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Re: December 2010 in the Northern Hemisphere
« Reply #12 on: December 12, 2010, 11:42:00 PM »
..... and Oxalis lobata -hope last one will have a better behaviour than some of its relatives.
Hans,
this Oxalis is very well behaved in our garden and has to be divided to get it to spread! If it gets a cold enough winter it will die down and then start to flower again in spring!
cheers
fermi
Mr Fermi de Sousa, Redesdale,
Victoria, Australia

Natalia

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Re: December 2010 in the Northern Hemisphere
« Reply #13 on: December 13, 2010, 04:39:29 PM »
Thank you!
cohan, сovered with snow Alberts ate are very similar to our fur-trees :)

Hans A. - Enthusiastically admired your plants!

At us-10S and snow. The first flowers will seem only in March.
 And can and later.... :(

 

 
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temperature:min -48C(1979);max +43(2010)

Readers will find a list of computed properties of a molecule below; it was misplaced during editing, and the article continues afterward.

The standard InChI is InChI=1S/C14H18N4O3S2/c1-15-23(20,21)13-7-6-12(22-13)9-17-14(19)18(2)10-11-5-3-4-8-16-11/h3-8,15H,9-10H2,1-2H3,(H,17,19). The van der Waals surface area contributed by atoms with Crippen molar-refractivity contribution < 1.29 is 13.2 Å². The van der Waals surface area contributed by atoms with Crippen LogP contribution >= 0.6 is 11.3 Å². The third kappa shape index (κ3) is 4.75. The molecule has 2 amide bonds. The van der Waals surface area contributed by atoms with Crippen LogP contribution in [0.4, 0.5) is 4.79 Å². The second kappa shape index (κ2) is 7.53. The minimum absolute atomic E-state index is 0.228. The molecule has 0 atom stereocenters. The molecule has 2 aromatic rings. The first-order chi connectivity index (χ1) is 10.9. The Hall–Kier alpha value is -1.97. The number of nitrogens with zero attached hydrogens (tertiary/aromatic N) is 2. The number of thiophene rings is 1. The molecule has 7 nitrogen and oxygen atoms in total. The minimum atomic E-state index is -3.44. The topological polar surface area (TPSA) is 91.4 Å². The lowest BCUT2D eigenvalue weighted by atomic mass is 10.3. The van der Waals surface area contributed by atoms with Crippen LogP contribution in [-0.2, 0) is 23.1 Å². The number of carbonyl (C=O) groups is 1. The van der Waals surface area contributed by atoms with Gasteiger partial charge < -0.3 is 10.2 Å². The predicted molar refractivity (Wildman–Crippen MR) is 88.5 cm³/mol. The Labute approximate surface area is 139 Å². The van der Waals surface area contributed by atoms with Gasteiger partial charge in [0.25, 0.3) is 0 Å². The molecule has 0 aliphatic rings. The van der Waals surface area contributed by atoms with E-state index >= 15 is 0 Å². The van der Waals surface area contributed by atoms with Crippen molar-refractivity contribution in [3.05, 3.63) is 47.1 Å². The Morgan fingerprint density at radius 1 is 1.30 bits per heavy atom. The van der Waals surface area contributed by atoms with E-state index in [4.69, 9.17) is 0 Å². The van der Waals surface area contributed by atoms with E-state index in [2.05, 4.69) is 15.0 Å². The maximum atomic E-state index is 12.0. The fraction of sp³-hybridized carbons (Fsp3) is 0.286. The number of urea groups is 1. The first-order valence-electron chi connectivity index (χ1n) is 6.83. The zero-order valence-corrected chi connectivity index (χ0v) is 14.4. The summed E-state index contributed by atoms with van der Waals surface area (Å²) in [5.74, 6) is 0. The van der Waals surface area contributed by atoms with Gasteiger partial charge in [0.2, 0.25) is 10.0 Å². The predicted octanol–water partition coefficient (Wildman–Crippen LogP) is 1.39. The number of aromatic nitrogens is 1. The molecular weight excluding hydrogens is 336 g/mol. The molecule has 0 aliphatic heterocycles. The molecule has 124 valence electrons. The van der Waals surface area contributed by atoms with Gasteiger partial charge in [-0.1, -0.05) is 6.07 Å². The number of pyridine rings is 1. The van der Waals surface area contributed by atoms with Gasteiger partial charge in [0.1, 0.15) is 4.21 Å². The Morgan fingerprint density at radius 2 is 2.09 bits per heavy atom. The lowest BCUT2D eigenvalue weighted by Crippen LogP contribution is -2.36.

Hoy

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Re: December 2010 in the Northern Hemisphere
« Reply #14 on: December 13, 2010, 10:37:30 PM »
About 15C, some plants are flowering: Galanthus elwesii, Iris palaestina, Crocus laevigatus, Narcissus papyraceus and Oxalis lobata -hope last one will have a better behaviour than some of its relatives.

I am jealous, Hans, you can enjoy flowering plants and I have to live through the coldest autumn in 100 years! November was 5oC colder than normal. Usually some shrubs and Hellebores are flowering at this time of the year here at the west coast of Norway.
Trond Hoy, gardening on the rainy west coast of Norway.